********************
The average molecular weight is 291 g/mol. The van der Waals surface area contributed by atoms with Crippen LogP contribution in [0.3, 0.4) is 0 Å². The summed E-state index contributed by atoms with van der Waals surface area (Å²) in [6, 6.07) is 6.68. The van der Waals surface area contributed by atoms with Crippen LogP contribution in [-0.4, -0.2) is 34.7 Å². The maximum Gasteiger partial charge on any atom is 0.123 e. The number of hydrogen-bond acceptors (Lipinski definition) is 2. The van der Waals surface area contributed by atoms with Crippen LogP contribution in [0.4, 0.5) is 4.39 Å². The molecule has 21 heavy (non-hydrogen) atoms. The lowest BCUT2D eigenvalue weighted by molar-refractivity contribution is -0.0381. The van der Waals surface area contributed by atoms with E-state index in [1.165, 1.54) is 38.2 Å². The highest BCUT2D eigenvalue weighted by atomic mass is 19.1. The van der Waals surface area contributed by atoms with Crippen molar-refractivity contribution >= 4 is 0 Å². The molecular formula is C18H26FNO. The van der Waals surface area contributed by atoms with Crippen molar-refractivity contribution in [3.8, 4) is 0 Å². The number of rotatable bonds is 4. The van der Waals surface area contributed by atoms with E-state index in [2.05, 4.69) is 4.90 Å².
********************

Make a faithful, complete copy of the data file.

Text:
The average molecular weight is 291 g/mol. The van der Waals surface area contributed by atoms with Crippen LogP contribution in [0.3, 0.4) is 0 Å². The summed E-state index contributed by atoms with van der Waals surface area (Å²) in [6, 6.07) is 6.68. The van der Waals surface area contributed by atoms with Crippen LogP contribution in [-0.4, -0.2) is 34.7 Å². The maximum Gasteiger partial charge on any atom is 0.123 e. The number of hydrogen-bond acceptors (Lipinski definition) is 2. The van der Waals surface area contributed by atoms with Crippen LogP contribution in [0.4, 0.5) is 4.39 Å². The molecule has 21 heavy (non-hydrogen) atoms. The lowest BCUT2D eigenvalue weighted by molar-refractivity contribution is -0.0381. The van der Waals surface area contributed by atoms with E-state index in [1.165, 1.54) is 38.2 Å². The highest BCUT2D eigenvalue weighted by atomic mass is 19.1. The van der Waals surface area contributed by atoms with Crippen molar-refractivity contribution >= 4 is 0 Å². The molecular formula is C18H26FNO. The van der Waals surface area contributed by atoms with Crippen molar-refractivity contribution in [3.8, 4) is 0 Å². The number of rotatable bonds is 4. The van der Waals surface area contributed by atoms with E-state index in [2.05, 4.69) is 4.90 Å².